Cutting from an unknown modern source

The S.S. Bulli was an iron steamer of 4 tons built in London 1873, and owned by the Bulli Coal Mining Company. On 28th June, when bound from Newcastle to Launceston, she met heavy weather and anchored for shelter under Erith Island, Kent Group. When the weather moderated she got her anchor and left but struck a sunken rock and returned to her former anchorage. It was found that the pumps could not cope with the inrush of water so the vessel was abandoned. She sank but the top of her funnel showed even at high water. The crew was taken off the island by the S.S. Tararua. In 1881 a company was formed to refloat the Bulli but it was unsuccessful.

Return to Stockwell and Lewis

The explosion at Greenwich 1803

Weale. Treatise on the Steam Engine.
An account of the accident in the boiler at Greenwich

(This accident took place in 1803 on the east bank of the Peninsula – somewhere on the riverbank near the Pilot Inn).

The introduction of -the new high pressure engines was checked, in consqence of a dreadful explosion which took place on the 8th September, 1803 in one of the first of these engines which was used near London. It had been set up in a- temporary manner to drain the foundations for a large building, which was thenerecting for a tide corn-mill on the banks of the river Thames, between Greenwich and Woolwich. The temporary engine was managed by a boy, who is said to have confined the safety-valve, by placing a prop of wood upon it and jambing it under a beam in the roof. He left the engine working in this state, and went away;: another workman afterwards stopped the engine, and the-steam having no escape, burst open the boiler very soon afterwards, with an explosion as violent as the blowing up of a gunpowder mill. The noise was heard at a great distance from the place; three people were killed on the spot, and three others dangerously wounded. The boiler was made of cast iron about four feet diameter, and nearly an inch thick; it was considered to have been capable of sustaining a pressure of 500 pounds per square inch. The safety-valve was of very insufficient dimensions, and was so constructed that it could be easily over loaded by design.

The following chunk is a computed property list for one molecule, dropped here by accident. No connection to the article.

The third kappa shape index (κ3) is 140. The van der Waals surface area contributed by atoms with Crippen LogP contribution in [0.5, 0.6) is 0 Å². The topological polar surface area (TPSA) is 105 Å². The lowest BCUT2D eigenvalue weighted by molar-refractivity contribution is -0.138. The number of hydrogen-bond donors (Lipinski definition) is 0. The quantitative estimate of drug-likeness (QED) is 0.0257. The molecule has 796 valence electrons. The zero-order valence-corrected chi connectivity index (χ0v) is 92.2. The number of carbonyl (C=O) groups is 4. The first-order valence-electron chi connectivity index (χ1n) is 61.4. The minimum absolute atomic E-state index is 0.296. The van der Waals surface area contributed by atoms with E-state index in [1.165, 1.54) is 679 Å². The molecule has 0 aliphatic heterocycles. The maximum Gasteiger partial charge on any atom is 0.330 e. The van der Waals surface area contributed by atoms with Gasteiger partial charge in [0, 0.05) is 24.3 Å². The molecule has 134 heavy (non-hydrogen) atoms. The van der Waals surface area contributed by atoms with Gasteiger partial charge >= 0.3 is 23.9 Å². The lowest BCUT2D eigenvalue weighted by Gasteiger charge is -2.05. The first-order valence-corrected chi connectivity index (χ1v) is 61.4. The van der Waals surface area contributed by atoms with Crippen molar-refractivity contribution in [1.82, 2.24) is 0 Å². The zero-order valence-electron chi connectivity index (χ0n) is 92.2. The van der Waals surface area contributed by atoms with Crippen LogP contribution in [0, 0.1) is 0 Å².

This accident excited much apprehension, and showed that the high pressure engines required great precaution in constructing their boilers, to proportion them in the strongest manner, and to prove their strength before using them, as is done with cannon; also to adapt the engines properly to their work, in order that they might be enabled to perform the required task, without forcing the steam to a dangerous elasticity. Mr. Trevithick, after being thus informed of the danger of explosions, took precautions to prevent such accidents in his other engines, by applying two separate safety-valves to each boiler, to give a double security, in case of one valve sticking fast, if ever it should become rusted into its seat, or if it should be overloaded -by ignorance or design; and to prevent any evil consequences from such mismanagement, it was proposed to inclose one of the’ two safety-valves within a box, which might be kept locked, and inaccessible the engine-keeper.